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Learning and Long-term Memory

開催日 2014/9/11
時間 11:00 - 12:00
会場 Poster / Exhibition(Event Hall B)

The mechanisms of learning dependent odor preference changes following olfactory conditioning

  • P1-269
  • 長野 慎太郎 / Shintaro Nagano:1 上野 耕平 / Kohei Ueno:1 川端 有紀 / Yuki Kawabata:2 齊藤 実 / Minoru Saitoe:1 
  • 1:(公財)東京都医学総合研究所 / Tokyo Metropolitan Institute of Medical Science 2:首都大学東京 / Tokyo Metropolitan University 

Experience-dependent behavioral changes are important for animals to survive even in fruit fly Drosophila melanogaster. Olfactory conditioning is an example of such experience-dependent changes, and we use two aversive conditioning odors (CS) to condition flies; flies are sequentially exposed to the first CS+ odor with electrical shocks and the second CS- odor without electrical shocks.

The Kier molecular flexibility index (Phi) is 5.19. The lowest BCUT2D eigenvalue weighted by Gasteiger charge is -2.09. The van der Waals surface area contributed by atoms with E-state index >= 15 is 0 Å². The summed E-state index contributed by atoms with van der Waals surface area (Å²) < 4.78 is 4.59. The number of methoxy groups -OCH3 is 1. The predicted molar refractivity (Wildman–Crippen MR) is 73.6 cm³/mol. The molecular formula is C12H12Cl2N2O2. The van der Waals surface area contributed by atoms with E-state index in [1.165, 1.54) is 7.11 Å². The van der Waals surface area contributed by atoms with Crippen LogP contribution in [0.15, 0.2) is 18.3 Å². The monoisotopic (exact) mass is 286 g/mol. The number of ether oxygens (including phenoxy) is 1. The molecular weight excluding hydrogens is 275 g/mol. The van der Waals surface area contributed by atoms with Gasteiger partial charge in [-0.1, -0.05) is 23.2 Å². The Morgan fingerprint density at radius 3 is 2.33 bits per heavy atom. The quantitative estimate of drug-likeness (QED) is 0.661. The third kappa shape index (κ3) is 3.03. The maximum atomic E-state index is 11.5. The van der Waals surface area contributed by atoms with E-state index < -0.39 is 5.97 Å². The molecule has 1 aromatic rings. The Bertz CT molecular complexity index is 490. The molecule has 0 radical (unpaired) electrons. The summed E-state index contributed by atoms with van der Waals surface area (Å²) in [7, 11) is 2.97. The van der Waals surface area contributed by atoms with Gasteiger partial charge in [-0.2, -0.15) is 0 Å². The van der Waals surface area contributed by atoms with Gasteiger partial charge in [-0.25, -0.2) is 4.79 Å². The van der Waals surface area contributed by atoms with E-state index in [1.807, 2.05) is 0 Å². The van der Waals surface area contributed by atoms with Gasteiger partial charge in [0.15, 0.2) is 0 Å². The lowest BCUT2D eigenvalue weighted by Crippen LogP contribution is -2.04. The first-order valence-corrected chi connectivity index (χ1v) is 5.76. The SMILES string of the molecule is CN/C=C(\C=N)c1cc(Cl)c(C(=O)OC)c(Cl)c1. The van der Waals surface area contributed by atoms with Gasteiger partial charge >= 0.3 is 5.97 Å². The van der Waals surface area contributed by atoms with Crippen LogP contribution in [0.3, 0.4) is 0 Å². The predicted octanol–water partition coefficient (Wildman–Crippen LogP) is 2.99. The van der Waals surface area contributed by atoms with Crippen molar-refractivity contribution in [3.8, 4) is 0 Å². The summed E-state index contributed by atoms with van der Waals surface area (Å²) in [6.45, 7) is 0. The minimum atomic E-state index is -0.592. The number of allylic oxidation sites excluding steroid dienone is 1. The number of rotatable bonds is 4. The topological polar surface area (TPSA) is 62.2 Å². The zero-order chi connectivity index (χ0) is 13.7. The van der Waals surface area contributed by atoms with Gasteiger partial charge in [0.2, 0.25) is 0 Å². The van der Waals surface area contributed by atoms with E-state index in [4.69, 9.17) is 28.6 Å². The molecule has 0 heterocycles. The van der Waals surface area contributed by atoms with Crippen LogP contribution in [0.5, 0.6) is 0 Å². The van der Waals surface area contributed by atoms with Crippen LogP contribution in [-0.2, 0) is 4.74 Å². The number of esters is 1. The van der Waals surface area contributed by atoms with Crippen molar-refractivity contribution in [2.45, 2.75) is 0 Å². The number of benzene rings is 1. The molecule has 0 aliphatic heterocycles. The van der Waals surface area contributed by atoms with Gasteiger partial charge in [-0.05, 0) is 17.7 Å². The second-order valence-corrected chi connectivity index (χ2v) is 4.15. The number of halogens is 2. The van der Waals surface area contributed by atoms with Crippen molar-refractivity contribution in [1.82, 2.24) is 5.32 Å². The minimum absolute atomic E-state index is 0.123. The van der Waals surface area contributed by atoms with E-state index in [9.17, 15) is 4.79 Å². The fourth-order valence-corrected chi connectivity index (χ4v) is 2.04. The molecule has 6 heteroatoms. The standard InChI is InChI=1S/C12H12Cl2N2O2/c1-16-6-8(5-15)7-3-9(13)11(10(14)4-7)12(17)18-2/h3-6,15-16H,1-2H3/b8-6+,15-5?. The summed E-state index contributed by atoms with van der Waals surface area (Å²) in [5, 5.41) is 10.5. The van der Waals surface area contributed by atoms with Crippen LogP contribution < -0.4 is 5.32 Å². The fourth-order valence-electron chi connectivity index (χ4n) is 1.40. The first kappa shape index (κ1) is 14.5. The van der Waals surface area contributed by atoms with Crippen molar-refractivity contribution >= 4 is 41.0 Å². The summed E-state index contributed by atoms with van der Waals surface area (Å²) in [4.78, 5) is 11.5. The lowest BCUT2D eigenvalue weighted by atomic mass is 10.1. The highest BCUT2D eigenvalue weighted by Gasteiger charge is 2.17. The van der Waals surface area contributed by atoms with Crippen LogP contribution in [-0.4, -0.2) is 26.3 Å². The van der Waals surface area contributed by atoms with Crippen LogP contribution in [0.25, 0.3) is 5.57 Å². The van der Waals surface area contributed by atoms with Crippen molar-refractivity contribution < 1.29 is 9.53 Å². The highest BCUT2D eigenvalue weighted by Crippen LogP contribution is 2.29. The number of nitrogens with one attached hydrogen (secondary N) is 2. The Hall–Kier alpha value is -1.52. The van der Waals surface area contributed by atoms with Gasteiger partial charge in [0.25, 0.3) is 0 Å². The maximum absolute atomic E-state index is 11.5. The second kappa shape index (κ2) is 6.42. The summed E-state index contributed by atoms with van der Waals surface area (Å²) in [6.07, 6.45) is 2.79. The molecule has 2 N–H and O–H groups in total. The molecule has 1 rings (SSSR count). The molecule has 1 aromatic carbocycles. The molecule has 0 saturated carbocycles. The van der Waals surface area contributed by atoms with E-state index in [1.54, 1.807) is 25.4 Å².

Previously, we found two classes of memory components, memory for avoiding CS+ (CS+ memory) and memory for approaching CS- (CS- memory), after olfactory conditioning. Importantly, without CS+ memory formation, flies still avoid CS- odor, suggesting that significance of CS- odor for flies is changed by previous experience. In addition whereas CS+ memory was maintained more than 3hr, CS- memory was declined within 3hr.
In this study, we found that mutations in D1 type dopamine receptor (D1R) gene disrupt both CS+ and CS- memory formation. To explore the brain regions required for CS+ and CS- memory formation, we employed GAL4/UAS binary system, which allows us to manipulate D1R expression in specific brain regions. We found that D1R function in the mushroom bodies (MBs), neural center for olfactory memory formation, is necessary for CS+ memory but not for CS- memory. In contrast, D1R function in the projection neurons (PNs) in the antennal lobes (ALs), the primary olfactory center, is required for CS- memory but not for CS+ memory. These results suggest that although both CS+ and CS- memory require D1R activity they are formed in different brain regions.

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